Category Archives: Immigration

IMMIGRATION: Immigration – whose responsibility?

by Tom Webb, Pax Christi Northern California

Justice and dignity for all immigrantsAs the debates among contenders for the Republican and Democratic nominations for president rage on, it’s clear that the immigration will be one of the more closely watched issues in next year’s political campaigns.  Positions range from Donald Trump’s “deport them all” to those who argue that expanding border security by making the entire country of Mexico a buffer zone to stem the flow of immigrants are laid out as options.

But in August a group of seventeen interfaith clergy and lay religious leaders from across the United States made a ten day pilgrimage to Honduras and Guatemala organized by the Interfaith Movement for Human Integrity. Our purpose was to learn from clerical and lay leaders of Catholic and Protestant denominations and academics who provided direct services or researched immigration issues.about the deeper, unreported causes of the violence and poverty.  What we learned  paints a far darker and complex picture than aspirants for political office and those in positions of political power may offer,

Faith leaders in northern Honduras near the city of San Pedro Sula posed these problems to us.  How does one respond when a consortium of U.S.-based hydroelectric interests  who are part of the Central American Electrical Interconnection System (SIEPC) forcibly drive people from their small, rural communities into crime-ridden and desperate urban neighborhoods in a wild plan to subvert water from four rivers for a dam which in seventy or eighty years may provide electricity to the United States?  And when leaders of these faith communities begin organizing community members against these interests and discover their lives are threatened on multiple levels, who is to blame?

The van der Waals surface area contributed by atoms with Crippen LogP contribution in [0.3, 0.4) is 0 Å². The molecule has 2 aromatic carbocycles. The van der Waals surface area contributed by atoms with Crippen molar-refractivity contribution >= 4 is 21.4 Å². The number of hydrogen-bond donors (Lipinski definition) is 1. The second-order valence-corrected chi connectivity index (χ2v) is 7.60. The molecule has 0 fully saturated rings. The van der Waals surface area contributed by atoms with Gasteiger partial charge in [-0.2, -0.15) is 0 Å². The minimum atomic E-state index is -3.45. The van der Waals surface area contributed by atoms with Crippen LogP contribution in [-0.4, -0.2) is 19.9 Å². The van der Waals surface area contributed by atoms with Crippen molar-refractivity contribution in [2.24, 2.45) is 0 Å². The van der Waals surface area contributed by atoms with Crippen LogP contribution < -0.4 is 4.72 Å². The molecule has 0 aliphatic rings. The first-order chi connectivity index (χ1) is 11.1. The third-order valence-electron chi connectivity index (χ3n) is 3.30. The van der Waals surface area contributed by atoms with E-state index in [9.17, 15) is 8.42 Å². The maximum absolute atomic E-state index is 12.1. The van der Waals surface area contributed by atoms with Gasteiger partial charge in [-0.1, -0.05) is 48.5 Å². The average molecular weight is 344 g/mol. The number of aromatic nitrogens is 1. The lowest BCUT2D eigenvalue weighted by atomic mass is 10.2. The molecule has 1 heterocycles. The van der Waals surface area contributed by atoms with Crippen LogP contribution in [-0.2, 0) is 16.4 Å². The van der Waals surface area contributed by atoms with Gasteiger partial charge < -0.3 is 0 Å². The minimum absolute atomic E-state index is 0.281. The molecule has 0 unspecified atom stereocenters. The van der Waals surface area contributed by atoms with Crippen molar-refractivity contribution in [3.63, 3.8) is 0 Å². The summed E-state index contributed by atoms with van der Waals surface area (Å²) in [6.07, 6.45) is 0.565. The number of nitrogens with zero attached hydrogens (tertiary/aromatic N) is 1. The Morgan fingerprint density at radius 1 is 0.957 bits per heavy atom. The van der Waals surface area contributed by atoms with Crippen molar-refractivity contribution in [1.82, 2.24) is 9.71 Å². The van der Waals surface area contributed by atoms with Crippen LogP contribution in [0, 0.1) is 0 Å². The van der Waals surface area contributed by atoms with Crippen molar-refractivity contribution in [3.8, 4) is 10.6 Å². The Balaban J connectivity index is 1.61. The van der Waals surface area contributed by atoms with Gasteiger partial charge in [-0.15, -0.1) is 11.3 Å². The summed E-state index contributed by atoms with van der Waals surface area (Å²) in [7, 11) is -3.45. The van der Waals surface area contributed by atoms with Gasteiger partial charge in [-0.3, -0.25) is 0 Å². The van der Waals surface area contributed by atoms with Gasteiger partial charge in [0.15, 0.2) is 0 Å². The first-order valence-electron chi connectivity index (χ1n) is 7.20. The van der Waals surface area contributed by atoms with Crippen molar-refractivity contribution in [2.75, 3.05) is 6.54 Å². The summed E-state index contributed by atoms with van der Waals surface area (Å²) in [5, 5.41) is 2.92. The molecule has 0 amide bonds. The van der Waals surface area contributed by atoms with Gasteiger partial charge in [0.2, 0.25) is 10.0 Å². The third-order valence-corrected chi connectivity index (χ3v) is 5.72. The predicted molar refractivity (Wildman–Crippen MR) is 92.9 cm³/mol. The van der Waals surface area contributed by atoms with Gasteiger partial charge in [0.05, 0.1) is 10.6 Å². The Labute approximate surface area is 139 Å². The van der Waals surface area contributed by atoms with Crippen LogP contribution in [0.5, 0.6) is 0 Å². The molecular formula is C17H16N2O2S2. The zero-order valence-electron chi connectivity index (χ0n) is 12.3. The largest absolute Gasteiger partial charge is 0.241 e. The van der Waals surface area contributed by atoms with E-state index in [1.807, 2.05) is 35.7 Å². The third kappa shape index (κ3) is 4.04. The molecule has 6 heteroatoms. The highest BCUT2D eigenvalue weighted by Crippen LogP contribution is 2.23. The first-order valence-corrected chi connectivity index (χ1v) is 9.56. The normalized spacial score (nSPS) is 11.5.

And what may one say when Chinese and U.S. mining interests in Honduras eager to explore for gold, silver and lead destroy the ecological systems which have sustained rural communities for generations?  And when such interests are granted impunity to mine without cost create environmental collateral damage who should bear the burden of the cost?

Or one may consider the plight of the Garifuna people who are simple fishing people or rural farmers who’ve lived in Honduras and Guatemala since the mid-18th century.  In Honduras they are now being driven from the villages on the Caribbean coast by armed, government forces and accused of “environmental terrorism”.  Meanwhile,  a newly-built five star is spewing waste into nearby water systems.  Over half of the villagers had left many of whom had either immigrated to tried to immigrate to the U.S. to seek a new opportunities.

How may one respond when land reform in both countries has been routinely undermined to benefit big agriculture interests ranging from the now defunct United Fruit Company and its heir Chiquita not to mention African palm growers whose palm oil find their way into products ranging from Doritos, dietary supplements and Mazzola products?  And what country has been covertly involved in supporting such interests?

Or consider textile firms in Honduras some of whom are given unimaginable liberties reign in so-called “free trade zones” to open up the 21st century equivalent of sweatshops.  They pay abhorrent wages by any reasonable standard and employ and discard young women as they see fit to compete in the global market?